Civil engineering is widely regarded as a foundation of human society. While I certainly believe this to be true, I do not think it accurately portrays our study and practice.
Just as it has influenced our past and present, civil engineering has guided humanity into the future. And here at the Lyles School of Civil Engineering, our students, faculty and staff are continually researching to find the next innovation, the next discovery that will drive our society, and our discipline, into the next century.
This attitude toward innovation is shared throughout Purdue University, so it is natural that we should make "Giant Leaps" the theme of our institution's 150th birthday. Established on May 6, 1869, Purdue has dedicated
itself to the pursuit of knowledge and to preparing the next generation of professionals and leaders.
Of those 150 years, Purdue's School of Civil Engineering has been integral to the University for 132 of them. Over the past 13 decades, our school has shared in Purdue's proud tradition of consistently making giant leaps, both scholastically and societally.
Purdue's first black engineering and female engineering graduates came from the School of Civil Engineering, and our alumni, staff, and faculty have made giant leaps around the globe with their involvement in key
international landmarks such as the Panama Canal, the Leaning Tower of Pisa, the Hoover Dam, and the Golden Gate Bridge.
Today, our incredible students, faculty, staff and alumni continue to make strides in a huge variety of ways. From helping underdeveloped villages gain access to clean drinking water to researching how to colonize nearby planets, our studies and efforts ensure a brighter and better future for all of humanity.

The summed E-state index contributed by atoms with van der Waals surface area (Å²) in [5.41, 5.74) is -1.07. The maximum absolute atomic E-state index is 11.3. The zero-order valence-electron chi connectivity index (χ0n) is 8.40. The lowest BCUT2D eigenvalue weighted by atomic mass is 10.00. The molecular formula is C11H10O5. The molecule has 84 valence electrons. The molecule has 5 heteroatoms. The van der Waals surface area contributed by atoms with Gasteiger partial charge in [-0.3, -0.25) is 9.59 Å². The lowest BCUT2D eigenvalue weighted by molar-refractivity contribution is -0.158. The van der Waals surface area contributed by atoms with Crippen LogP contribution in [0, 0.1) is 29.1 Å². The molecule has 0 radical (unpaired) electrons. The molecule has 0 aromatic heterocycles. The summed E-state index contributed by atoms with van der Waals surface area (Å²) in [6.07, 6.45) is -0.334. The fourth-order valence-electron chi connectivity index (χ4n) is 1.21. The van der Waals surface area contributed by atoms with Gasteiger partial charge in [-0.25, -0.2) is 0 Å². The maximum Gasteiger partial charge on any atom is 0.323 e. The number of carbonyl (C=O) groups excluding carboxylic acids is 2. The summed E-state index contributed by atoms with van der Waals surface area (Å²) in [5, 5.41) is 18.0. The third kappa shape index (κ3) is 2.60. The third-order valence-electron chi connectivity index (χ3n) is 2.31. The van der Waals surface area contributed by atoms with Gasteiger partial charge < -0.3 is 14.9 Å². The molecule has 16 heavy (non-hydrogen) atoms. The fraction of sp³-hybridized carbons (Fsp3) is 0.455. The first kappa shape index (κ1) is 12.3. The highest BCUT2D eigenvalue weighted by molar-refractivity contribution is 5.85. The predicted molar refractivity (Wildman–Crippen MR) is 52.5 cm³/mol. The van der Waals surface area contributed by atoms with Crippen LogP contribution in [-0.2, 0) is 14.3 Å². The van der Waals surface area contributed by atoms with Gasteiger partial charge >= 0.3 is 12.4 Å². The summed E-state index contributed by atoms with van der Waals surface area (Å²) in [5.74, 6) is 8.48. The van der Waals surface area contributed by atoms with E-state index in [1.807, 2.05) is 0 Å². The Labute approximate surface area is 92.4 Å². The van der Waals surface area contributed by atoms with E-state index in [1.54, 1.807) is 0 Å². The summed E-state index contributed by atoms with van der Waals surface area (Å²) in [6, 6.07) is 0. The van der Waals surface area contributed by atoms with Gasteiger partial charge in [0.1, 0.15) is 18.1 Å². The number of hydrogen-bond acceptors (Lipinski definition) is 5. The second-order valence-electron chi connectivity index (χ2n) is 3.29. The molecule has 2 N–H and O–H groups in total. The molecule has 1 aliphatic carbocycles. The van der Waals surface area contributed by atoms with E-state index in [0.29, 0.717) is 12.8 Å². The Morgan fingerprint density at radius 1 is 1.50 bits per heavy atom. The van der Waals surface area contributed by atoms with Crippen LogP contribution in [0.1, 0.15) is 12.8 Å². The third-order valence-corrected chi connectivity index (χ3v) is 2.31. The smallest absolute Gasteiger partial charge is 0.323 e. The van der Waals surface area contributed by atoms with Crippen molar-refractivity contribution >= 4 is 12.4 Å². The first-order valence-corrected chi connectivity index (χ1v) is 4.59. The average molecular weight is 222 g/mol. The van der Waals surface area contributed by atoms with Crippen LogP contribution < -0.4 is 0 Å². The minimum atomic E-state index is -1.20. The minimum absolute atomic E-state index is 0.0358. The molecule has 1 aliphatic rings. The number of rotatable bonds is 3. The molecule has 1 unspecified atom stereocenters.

In this edition of CE Impact magazine, you will learn about some of our latest leaps in research — and how our graduate students are a vital component to our faculty's and staff’s findings. Stories this season include
research into creating roads that charge electric vehicles while they are driven, gaining a greater understanding and responsiveness to natural disasters, harnessing energy from vibrations, and employing a robotic
baby to measure microbes kicked up while crawling along carpets.
These stories represent merely a handful of the projects underway here at the Lyles School. I encourage you to contact me next time you are on campus to learn (and see for yourself) all that we are striving to achieve.
All the best,
Rao S. Govindaraju
Bowen Engineering Head of Civil Engineering and
The Christopher B. and Susan S. Burke Professor of Civil Engineering